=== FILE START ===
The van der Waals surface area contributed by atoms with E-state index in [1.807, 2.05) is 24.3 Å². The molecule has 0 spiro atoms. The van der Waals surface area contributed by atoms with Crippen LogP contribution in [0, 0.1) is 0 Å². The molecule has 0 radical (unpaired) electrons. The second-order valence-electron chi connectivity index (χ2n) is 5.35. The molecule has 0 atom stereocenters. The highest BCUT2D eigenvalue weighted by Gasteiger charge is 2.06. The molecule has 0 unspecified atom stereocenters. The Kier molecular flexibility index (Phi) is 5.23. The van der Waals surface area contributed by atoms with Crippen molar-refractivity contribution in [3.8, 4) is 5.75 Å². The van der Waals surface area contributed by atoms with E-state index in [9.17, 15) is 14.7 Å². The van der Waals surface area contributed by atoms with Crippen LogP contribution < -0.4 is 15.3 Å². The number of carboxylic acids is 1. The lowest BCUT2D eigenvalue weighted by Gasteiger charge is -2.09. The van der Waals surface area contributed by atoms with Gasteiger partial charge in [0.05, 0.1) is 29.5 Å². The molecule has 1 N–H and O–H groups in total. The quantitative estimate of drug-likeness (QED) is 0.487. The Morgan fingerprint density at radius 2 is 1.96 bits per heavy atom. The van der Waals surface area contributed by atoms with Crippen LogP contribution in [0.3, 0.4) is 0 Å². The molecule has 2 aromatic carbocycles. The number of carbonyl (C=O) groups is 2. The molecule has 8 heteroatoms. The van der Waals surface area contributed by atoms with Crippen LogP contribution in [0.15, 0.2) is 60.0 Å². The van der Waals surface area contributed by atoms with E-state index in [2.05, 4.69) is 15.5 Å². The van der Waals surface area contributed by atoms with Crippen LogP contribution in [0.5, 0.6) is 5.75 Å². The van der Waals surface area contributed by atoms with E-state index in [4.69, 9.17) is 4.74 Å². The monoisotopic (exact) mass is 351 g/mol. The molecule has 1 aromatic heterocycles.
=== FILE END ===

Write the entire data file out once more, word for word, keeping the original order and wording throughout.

The van der Waals surface area contributed by atoms with E-state index in [1.807, 2.05) is 24.3 Å². The molecule has 0 spiro atoms. The van der Waals surface area contributed by atoms with Crippen LogP contribution in [0, 0.1) is 0 Å². The molecule has 0 radical (unpaired) electrons. The second-order valence-electron chi connectivity index (χ2n) is 5.35. The molecule has 0 atom stereocenters. The highest BCUT2D eigenvalue weighted by Gasteiger charge is 2.06. The molecule has 0 unspecified atom stereocenters. The Kier molecular flexibility index (Phi) is 5.23. The van der Waals surface area contributed by atoms with Crippen molar-refractivity contribution in [3.8, 4) is 5.75 Å². The van der Waals surface area contributed by atoms with E-state index in [9.17, 15) is 14.7 Å². The van der Waals surface area contributed by atoms with Crippen LogP contribution < -0.4 is 15.3 Å². The number of carboxylic acids is 1. The lowest BCUT2D eigenvalue weighted by Gasteiger charge is -2.09. The van der Waals surface area contributed by atoms with Gasteiger partial charge in [0.05, 0.1) is 29.5 Å². The molecule has 1 N–H and O–H groups in total. The quantitative estimate of drug-likeness (QED) is 0.487. The Morgan fingerprint density at radius 2 is 1.96 bits per heavy atom. The van der Waals surface area contributed by atoms with Crippen LogP contribution in [0.3, 0.4) is 0 Å². The molecule has 2 aromatic carbocycles. The number of carbonyl (C=O) groups is 2. The molecule has 8 heteroatoms. The van der Waals surface area contributed by atoms with Crippen LogP contribution in [0.15, 0.2) is 60.0 Å². The van der Waals surface area contributed by atoms with E-state index in [2.05, 4.69) is 15.5 Å². The van der Waals surface area contributed by atoms with Crippen LogP contribution in [0.5, 0.6) is 5.75 Å². The van der Waals surface area contributed by atoms with E-state index in [4.69, 9.17) is 4.74 Å². The monoisotopic (exact) mass is 351 g/mol. The molecule has 1 aromatic heterocycles.